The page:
I have come to ask you to wake up to your responsibilities. You are teachers and it is your duty to draw out the best that is in the pupils under your care. I wonder sometimes if the quality of imagination has been sufficiently drawn out. We are a rather unimaginative people, I take it. Had we imagination in degree great enough to visualize for ourselves what the military situation is, how much there is to be done, how enormously pressing is the need that we do this, there would be no need for Liberty Loan campaigns and Thrift Stamp drives to help us fight it thru.
Fighting it thru is going to be a great job. It is going to be a greater job than many of us imagine. You say that America has always been victorious, and that you are confident that right will triumph over might, and then you settle into the self-satisfied attitude that the war is as good as won. But you teachers, I know, have read your histories too closely to think that right always triumphs over might.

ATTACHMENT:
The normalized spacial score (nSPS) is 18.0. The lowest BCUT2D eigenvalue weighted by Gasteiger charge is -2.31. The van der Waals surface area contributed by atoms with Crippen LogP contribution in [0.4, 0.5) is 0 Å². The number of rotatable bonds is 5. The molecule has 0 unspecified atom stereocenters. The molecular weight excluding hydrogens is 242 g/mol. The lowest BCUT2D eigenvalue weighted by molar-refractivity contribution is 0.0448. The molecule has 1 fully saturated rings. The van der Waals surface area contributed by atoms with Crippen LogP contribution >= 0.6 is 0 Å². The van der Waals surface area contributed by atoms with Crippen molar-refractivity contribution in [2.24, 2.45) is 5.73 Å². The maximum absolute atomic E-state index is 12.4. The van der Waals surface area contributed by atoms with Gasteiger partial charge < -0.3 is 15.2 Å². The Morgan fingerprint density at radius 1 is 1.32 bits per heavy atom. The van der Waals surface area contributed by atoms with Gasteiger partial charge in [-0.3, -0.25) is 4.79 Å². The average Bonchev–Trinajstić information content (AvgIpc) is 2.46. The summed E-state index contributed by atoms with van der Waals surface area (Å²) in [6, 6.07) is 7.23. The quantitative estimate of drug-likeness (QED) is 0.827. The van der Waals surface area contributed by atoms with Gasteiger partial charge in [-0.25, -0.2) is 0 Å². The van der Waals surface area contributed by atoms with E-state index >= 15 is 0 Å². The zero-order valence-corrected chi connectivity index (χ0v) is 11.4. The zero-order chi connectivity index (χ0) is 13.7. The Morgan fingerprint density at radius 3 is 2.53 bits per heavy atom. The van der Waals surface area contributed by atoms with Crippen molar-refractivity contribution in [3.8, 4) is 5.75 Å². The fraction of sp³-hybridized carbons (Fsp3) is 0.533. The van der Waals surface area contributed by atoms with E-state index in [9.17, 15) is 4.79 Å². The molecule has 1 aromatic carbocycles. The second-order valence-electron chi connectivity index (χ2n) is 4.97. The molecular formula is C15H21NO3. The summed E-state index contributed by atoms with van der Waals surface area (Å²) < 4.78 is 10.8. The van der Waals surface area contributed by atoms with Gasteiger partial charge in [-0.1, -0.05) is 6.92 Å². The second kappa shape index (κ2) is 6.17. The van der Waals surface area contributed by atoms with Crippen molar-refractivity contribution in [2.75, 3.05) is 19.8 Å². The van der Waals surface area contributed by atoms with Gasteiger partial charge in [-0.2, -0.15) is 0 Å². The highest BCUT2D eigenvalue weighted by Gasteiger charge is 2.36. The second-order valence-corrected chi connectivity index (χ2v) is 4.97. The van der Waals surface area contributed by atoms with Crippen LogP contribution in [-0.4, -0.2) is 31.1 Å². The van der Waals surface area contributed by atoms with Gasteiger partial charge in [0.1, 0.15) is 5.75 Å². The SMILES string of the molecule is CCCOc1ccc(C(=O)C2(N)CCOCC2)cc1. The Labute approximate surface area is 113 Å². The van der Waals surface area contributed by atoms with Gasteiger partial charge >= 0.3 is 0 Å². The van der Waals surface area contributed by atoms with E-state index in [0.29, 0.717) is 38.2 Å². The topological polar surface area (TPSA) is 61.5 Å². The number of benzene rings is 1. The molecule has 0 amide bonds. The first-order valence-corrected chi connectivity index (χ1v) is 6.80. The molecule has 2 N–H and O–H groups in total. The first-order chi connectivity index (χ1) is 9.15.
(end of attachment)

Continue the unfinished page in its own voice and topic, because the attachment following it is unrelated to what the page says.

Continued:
There has been a great deal of a march toward triumph, and we have not made the march. Do people fully appreciate what Germany has done, how fearfully near it has been to victory, how alarmingly near this war has been to a conclusion? In the last few months we have seen the consolidation of Middle Europe from north to south almost to the extent Berlin had hoped for. We have seen the monstrous good fortune of Germany in having Russia lie down before her, releasing men, releasing soldiers, releasing supplies, and giving food. Within fewer months we have seen the Western Front stiffened, we have seen it struck, we have seen it sent back mile after mile until one more great push would send it within bombarding range of Paris. We have seen, we are seeing today, the evacuation of Paris. One million four hundred thousand people have left Paris. Paris today is in danger.
We can say that Germany has been able to do much of this with the recognition of one little fact of psychology. She has seen that the constant crouching in trenches, the normal defensive form of warfare, is not calculated to fit men for offensive action, and she has used this knowledge by creating her shock troops—men who never go into the trenches, but who are trained with enormous care far behind the lines.